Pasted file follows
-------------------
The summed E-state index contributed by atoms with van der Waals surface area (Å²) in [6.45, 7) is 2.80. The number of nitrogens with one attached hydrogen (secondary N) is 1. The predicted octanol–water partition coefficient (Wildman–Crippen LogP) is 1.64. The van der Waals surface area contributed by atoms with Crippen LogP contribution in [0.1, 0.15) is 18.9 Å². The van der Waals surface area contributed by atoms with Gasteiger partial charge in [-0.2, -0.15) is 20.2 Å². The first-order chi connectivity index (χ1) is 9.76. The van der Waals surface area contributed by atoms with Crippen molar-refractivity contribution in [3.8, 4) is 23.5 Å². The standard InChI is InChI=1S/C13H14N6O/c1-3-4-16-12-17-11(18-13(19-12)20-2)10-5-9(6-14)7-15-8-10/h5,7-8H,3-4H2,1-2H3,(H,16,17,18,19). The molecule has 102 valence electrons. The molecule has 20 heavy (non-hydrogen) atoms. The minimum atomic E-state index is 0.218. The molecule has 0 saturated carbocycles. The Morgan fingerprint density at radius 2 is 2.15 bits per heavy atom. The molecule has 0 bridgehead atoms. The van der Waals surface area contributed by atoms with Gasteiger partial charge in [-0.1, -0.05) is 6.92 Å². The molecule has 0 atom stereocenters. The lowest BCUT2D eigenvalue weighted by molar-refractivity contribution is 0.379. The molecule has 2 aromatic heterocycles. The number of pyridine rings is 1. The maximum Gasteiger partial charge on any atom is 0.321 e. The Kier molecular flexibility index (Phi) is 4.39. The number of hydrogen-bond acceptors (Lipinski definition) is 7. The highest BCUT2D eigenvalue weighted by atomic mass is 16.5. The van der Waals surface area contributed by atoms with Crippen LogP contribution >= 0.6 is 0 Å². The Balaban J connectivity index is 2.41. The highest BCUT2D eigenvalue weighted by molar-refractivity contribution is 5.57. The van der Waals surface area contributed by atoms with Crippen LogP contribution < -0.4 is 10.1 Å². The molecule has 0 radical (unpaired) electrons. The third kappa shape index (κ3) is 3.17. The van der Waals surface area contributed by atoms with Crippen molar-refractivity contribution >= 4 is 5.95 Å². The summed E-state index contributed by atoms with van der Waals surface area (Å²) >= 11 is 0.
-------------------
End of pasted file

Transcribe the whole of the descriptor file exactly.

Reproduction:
The summed E-state index contributed by atoms with van der Waals surface area (Å²) in [6.45, 7) is 2.80. The number of nitrogens with one attached hydrogen (secondary N) is 1. The predicted octanol–water partition coefficient (Wildman–Crippen LogP) is 1.64. The van der Waals surface area contributed by atoms with Crippen LogP contribution in [0.1, 0.15) is 18.9 Å². The van der Waals surface area contributed by atoms with Gasteiger partial charge in [-0.2, -0.15) is 20.2 Å². The first-order chi connectivity index (χ1) is 9.76. The van der Waals surface area contributed by atoms with Crippen molar-refractivity contribution in [3.8, 4) is 23.5 Å². The standard InChI is InChI=1S/C13H14N6O/c1-3-4-16-12-17-11(18-13(19-12)20-2)10-5-9(6-14)7-15-8-10/h5,7-8H,3-4H2,1-2H3,(H,16,17,18,19). The molecule has 102 valence electrons. The molecule has 20 heavy (non-hydrogen) atoms. The minimum atomic E-state index is 0.218. The molecule has 0 saturated carbocycles. The Morgan fingerprint density at radius 2 is 2.15 bits per heavy atom. The molecule has 0 bridgehead atoms. The van der Waals surface area contributed by atoms with Gasteiger partial charge in [-0.1, -0.05) is 6.92 Å². The molecule has 0 atom stereocenters. The lowest BCUT2D eigenvalue weighted by molar-refractivity contribution is 0.379. The molecule has 2 aromatic heterocycles. The number of pyridine rings is 1. The maximum Gasteiger partial charge on any atom is 0.321 e. The Kier molecular flexibility index (Phi) is 4.39. The number of hydrogen-bond acceptors (Lipinski definition) is 7. The highest BCUT2D eigenvalue weighted by atomic mass is 16.5. The van der Waals surface area contributed by atoms with Crippen LogP contribution >= 0.6 is 0 Å². The Balaban J connectivity index is 2.41. The highest BCUT2D eigenvalue weighted by molar-refractivity contribution is 5.57. The van der Waals surface area contributed by atoms with Crippen LogP contribution < -0.4 is 10.1 Å². The molecule has 0 radical (unpaired) electrons. The third kappa shape index (κ3) is 3.17. The van der Waals surface area contributed by atoms with Crippen molar-refractivity contribution >= 4 is 5.95 Å². The summed E-state index contributed by atoms with van der Waals surface area (Å²) >= 11 is 0.